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Servant God:
Testimonies & Reviews

This collection of essays is a MUST read for all who want to know the truth about God’s self-sacrificial character!Greg Boyd, PhD, Theologian, Author, Preacher Woodland Hills Church
Written by servants of God who walk daily with those who suffer the pain of illness, the heartache of broken lives, and the joys of small victories, Servant God reaches out to all of us who have waded through struggles of every sort. Pastors, Bible study teachers, small group leaders, counselors—read it and use it in ministry. The essays offer encouragement, exhortations, understanding, joy, hope, and beautiful images of the God of love.Sharon Baker, PhD, Professor of Theology and Religion, Messiah College
It is very difficult to review this book without verging on hyperbole. But I’m convinced that Servant God is this year’s most important how-to-change-the-world book, and here’s why. We have a major catastrophe on our hands. Much of our carefully, patiently, and proudly built up global church is coming apart at the seams. Just look at our own backyard where some estimate that 75% of American teenagers in Christian homes will lose their faith after high school. I’ve concluded that the root of this problem is our conventional way of reconciling an all-good, all-powerful God with the amount and unpredictability of evil in our world. If we continue to explain that a mysterious good hides behind all evil, if we continue to take the Biblical phrase, “all things work together for good” to mean that God—who does in fact work good out of evil—is somehow the author of the evil itself, we will continue to see the Christian faith blossom around the world today, only to watch it fade tomorrow.

Brian Lowther, Director, Roberta Winter Institute
For those who suspect that the long and looming shadow of the monster god is part of the problem, Servant God offers a way forward that is hopeful, scholarly, and most importantly, faithful to the revelation of God we find in Jesus Christ.Brian Zahnd, Lead Pastor of Word of Life Church, St. Joseph, Missouri. Author of Beauty Will Save the World, Unconditional?: The Call of Jesus to Radical Forgiveness, and What to Do on the Worst Day of Your Life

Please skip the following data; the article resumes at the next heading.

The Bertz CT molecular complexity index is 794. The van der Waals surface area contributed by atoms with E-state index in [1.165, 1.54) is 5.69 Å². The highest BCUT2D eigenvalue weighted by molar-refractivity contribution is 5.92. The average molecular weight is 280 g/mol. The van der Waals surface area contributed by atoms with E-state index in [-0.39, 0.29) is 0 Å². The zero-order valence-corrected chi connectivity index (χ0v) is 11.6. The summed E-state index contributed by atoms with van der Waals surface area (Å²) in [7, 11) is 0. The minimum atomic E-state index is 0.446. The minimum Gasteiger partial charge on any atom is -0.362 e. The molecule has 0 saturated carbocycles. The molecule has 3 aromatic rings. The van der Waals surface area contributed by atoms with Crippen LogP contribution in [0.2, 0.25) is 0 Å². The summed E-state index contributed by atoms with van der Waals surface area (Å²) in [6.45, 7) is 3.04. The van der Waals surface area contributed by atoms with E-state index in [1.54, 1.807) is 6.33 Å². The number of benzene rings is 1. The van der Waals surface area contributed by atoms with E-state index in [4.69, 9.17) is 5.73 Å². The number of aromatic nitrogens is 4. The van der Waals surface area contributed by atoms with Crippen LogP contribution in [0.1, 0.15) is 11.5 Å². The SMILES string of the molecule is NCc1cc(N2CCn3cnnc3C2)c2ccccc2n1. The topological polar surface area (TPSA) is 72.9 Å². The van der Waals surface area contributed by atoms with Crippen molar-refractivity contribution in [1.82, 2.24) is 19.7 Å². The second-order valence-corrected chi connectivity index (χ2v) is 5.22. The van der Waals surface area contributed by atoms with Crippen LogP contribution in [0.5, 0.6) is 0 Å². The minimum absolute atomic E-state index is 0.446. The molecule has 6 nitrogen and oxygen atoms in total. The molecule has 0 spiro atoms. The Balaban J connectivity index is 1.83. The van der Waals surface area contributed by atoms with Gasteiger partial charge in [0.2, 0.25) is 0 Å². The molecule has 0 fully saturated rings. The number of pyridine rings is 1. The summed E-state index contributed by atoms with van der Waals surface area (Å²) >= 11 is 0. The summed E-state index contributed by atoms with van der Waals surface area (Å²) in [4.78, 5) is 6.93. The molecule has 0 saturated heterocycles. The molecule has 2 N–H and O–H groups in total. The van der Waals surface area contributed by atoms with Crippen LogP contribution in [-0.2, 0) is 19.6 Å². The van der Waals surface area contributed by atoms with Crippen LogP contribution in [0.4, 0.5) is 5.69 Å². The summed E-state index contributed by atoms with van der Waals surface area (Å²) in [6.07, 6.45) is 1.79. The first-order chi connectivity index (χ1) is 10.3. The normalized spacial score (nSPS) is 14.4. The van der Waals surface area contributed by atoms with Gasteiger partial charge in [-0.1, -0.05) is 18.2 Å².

I was profoundly blessed by reading this gospel-oriented, grace-filled book written by a variety of contributors, both theologians and lay people. The great controversy theme, the cosmic conflict between good and evil, is the explanatory tool used to investigate the trustworthiness of God’s character. Difficult questions about God and the kind of person he is are discussed in plain language. Can one reconcile the God of Sinai with the God of Calvary? Ultimately the conclusion is that God can be trusted and that his character is best seen in the life, death, and example of Jesus Christ. One of the many strengths of this book is that it applies this understanding of God to practical, daily life. God’s remedy to problems we face is not compulsion but revelation; it is persuasion, not force. In fact biblical justice and salvation itself is seen as healing. One leaves this book with a renewed sense of wholeness and peace. It should be on the reading list of every thoughtful soul.Lawrence T. Geraty, PhD, Harvard University, Professor of Archaeology and Old Testament Studies, President Emeritus, Executive Director, LSU Foundation, La Sierra
Servant God is enamoured with the conviction that everything changes when we realize that God is not a terrorist. Rather, God is (like) Jesus Christ: supremely loving and almost recklessly so! Just wait till you read Alden Thompson’s essay about how we should read the Old Testament to know what I mean by reckless condescension!

Stevan Mirkovich - Pastor, Vancouver BC
Around the time I graduated from high school I also graduated from the Catholic Church and my belief in God. Atheism became my religion of choice in my college years and money was my god. Upon graduating with a degree in engineering and getting a dream job that didn’t satisfy, I began to think there had to be more to life than what I was experiencing. So I gave church (and God) another try.

Dan Kopp, lead pastor of Eastside Vineyard Church in Michigan.
In recent years, the question of God’s character, with a particular focus on challenges to the idea of divine violence, has appeared in several books reflecting a wide spectrum of theological perspectives. Servant God is a welcome addition to this as-yet-small but growing number of publications.

The book’s major premise is that if one takes the incarnation seriously, then when we see Jesus we see God. And when we observe that Jesus responded to all situations with love and mercy, it follows that God is a God of love and mercy. This conclusion stands in sharp contrast to the traditional view of a wrathful God who has commanded God’s people to carry out massacres, who controls natural disasters to enact judgment and punishment, and who will punish sinners eternally in a fiery hell.

J. Denny Weaver, Professor Emeritus of Religion, Bluffton University, Author of The Nonviolent Atonement